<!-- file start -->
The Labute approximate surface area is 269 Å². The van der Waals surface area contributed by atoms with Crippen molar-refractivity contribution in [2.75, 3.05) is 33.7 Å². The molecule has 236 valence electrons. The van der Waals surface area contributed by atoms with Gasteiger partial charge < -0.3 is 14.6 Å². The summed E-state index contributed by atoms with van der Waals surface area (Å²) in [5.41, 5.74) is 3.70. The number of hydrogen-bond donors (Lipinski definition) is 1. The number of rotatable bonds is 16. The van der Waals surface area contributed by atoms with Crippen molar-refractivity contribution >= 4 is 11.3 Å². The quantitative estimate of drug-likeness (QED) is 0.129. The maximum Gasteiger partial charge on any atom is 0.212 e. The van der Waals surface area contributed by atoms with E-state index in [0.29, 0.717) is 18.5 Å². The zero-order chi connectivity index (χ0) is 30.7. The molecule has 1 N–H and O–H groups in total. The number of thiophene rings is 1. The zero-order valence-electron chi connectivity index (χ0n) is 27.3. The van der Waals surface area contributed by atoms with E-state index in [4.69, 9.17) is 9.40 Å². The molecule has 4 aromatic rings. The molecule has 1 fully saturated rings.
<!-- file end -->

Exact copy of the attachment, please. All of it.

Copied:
The Labute approximate surface area is 269 Å². The van der Waals surface area contributed by atoms with Crippen molar-refractivity contribution in [2.75, 3.05) is 33.7 Å². The molecule has 236 valence electrons. The van der Waals surface area contributed by atoms with Gasteiger partial charge < -0.3 is 14.6 Å². The summed E-state index contributed by atoms with van der Waals surface area (Å²) in [5.41, 5.74) is 3.70. The number of hydrogen-bond donors (Lipinski definition) is 1. The number of rotatable bonds is 16. The van der Waals surface area contributed by atoms with Crippen molar-refractivity contribution >= 4 is 11.3 Å². The quantitative estimate of drug-likeness (QED) is 0.129. The maximum Gasteiger partial charge on any atom is 0.212 e. The van der Waals surface area contributed by atoms with E-state index in [0.29, 0.717) is 18.5 Å². The zero-order chi connectivity index (χ0) is 30.7. The molecule has 1 N–H and O–H groups in total. The number of thiophene rings is 1. The zero-order valence-electron chi connectivity index (χ0n) is 27.3. The van der Waals surface area contributed by atoms with E-state index in [4.69, 9.17) is 9.40 Å². The molecule has 4 aromatic rings. The molecule has 1 fully saturated rings.